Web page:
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Sapphires, Rubies and Emeralds as Engagement Rings Fine jewelry, aside from the top seller diamonds, makes use of other precious gemstones, such as sapphires, rubies and emeralds, which are set-up in various, creative designs as gemstone materials for engagement rings. Provided are the background information of sapphires, rubies and emeralds. Sapphires are mineral stones called corundum, which is the crystalline form of aluminum oxide, and which comes in a variety of gemstone colors, such as blue (a common choice color), pink, yellow, green, purple. For sapphire stones, which are in a red form, they are no longer called sapphires, but rubies. A jeweler’s standard guidelines, the 4 C’s – cut, clarity, color and carat, is the yardstick in assessing a gemstone’s value and quality, such that for sapphires, in which they are rarer than diamonds, their clarity of the stone, color and carat value will depend on the source location of where the sapphire stone was mined, with blue and pink as high valued gemstones, while their cut will depend on the jeweler’s creative design.
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With a Corundum composition structure that measures a scale of 9 on a Moh’s hardness scale, sapphires are among the hardest gemstones next to diamonds, and for this reason, it can be considered as a durable which can be used as gemstone rings.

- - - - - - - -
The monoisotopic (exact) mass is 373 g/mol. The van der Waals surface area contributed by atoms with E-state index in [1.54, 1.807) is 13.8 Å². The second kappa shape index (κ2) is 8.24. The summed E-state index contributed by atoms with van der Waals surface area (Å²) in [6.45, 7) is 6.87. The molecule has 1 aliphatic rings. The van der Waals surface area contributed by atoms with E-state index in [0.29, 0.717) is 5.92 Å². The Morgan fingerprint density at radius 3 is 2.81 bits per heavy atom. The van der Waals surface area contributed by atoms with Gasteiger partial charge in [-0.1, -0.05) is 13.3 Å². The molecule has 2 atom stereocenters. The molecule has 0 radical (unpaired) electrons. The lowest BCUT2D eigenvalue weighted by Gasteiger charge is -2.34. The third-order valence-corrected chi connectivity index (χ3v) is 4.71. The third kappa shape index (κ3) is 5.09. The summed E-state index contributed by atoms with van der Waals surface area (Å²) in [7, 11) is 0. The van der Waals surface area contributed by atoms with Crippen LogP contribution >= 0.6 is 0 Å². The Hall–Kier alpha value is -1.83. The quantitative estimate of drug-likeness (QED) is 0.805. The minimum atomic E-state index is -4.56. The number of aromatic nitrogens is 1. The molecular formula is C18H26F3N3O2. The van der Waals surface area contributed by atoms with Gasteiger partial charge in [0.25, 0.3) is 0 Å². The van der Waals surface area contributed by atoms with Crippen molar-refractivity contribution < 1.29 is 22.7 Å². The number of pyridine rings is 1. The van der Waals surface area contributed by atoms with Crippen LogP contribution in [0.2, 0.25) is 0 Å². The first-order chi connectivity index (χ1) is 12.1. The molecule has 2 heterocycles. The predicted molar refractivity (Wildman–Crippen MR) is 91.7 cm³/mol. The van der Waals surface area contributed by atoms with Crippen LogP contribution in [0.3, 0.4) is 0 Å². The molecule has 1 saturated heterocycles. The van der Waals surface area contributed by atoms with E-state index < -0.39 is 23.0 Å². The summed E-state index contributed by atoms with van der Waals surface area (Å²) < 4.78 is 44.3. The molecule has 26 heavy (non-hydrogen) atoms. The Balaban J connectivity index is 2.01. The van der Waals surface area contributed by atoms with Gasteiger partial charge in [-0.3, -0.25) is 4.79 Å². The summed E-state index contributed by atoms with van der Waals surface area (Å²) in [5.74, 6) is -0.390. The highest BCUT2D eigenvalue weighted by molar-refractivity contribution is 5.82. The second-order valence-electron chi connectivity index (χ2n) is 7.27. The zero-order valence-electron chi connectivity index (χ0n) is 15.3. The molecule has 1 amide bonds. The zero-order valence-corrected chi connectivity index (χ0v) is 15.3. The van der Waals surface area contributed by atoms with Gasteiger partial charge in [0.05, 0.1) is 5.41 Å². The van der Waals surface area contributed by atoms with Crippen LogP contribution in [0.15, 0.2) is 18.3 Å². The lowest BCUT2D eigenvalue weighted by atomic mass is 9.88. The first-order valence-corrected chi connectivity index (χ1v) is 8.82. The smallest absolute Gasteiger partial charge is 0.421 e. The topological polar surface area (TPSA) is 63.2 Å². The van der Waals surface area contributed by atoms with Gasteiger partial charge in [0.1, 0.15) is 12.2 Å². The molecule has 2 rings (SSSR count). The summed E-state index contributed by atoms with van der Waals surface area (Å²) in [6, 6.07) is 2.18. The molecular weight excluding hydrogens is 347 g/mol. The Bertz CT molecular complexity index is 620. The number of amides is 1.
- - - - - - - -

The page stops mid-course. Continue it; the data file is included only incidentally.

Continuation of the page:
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Sapphire gemstones have been historically associated with royalty and symbolize sincerity and faithfulness, such that King Solomon’s seal was believed to be made from sapphire, Prince William of England proposed to Kate Middleton with his mother’s iconic sapphire engagement ring, and 45th wedding anniversaries use sapphire as its symbolic ring celebration. Like that of sapphires, rubies have the same Corundum composition, but with the exception that it comes in a red form, which is due to the presence of chromium, being an impurity in the stone, but considered a rarity, making rubies as valuable gemstones. The value of rubies is that they are extremely rare gemstones, in fact much rarer than diamonds, and that’s why they are classified as highly valued gemstones, especially those mined from Burma. Just like the sapphire stones, rubues are among the hardest gemstones attaining a scale of 9 in the Moh’s hardness scale. Emeralds come from a mineral called beryl, which is also the same mineral component in such gemstones as aquamarine, helidor, and morganite. Emeralds, just like rubies, contain an element impurity called chromium, which results in a grass green emerald color, and which makes the emeralds as very rare and highly valuable gemstones. Emeralds, too, are rarer than diamonds and the range of their degree of value is dependent on the range of their green coloring, such that the intense grass green color is most desirable and, therefore, highly valuable compared to the pale green color. In the Moh’s scale, the hardness of emeralds is 8, which means that these stones are reasonably durable, and, therefore, vulnerable to heat damage and extreme changes in temperature, which can cause them to break.